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Hi, could you tell me why you are shooting 7218 if you need very contrasty feeling with deep shadows? Have you already picked 7218 for the rest of the movie which is not going to be contrasty with deep shadows? Any discussion would help.

 

7218 is the stock the producers already had before I became involved in the project. There are short ends now that they want to use for these scenes. There isn't a lot of budget, and I have already asked for a more contrasty stock...

 

thanks

 

Using magenta gels instead of red and then timing the image red in post is something that Mark Woods wrote an article about in International Photographer (ICG Magazine.) The idea was to improve the sharpness by having some detail on the other color layers. Sounds good to me as long as you never need a tungsten light bulb to be switched on during the scene.

 

Hi David,

Yes, that is the same reason I had for thinking of a magenta filter. I will try to run some tests because I also want to try to use primary red gel and then add some other light sources in the scene.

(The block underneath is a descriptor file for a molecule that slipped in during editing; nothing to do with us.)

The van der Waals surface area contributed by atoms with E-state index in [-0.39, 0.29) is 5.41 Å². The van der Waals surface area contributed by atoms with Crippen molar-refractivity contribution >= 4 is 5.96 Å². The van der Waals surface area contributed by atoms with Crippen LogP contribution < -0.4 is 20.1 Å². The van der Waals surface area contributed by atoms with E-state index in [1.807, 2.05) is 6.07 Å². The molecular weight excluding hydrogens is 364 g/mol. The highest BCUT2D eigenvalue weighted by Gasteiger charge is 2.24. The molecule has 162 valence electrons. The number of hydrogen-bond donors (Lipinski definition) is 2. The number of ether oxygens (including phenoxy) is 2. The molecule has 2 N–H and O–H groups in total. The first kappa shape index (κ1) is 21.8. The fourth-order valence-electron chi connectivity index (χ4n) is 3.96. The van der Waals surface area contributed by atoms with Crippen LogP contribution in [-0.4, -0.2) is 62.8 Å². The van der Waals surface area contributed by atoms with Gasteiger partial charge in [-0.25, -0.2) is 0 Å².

I've heard there are special printing papers for shooting the classic "picture develops before your eyes" shots under red lights.

 

Yes, but I thought of bleaching away the image so that I could have more light for theses particular shots and get a better exposure on the negative.

 

Thanks for your reply.

 

Using magenta gels instead of red and then timing the image red in post is something that Mark Woods wrote an article about in International Photographer (ICG Magazine.) The idea was to improve the sharpness by having some detail on the other color layers. Sounds good to me as long as you never need a tungsten light bulb to be switched on during the scene.

 

I've heard there are special printing papers for shooting the classic "picture develops before your eyes" shots under red lights.

 

Hi David,

Yes, that is the same reason I had for thinking of a magenta filter. I will try to run some tests because I also want to try to use primary red gel and then add some other light sources in the scene.

 

thanks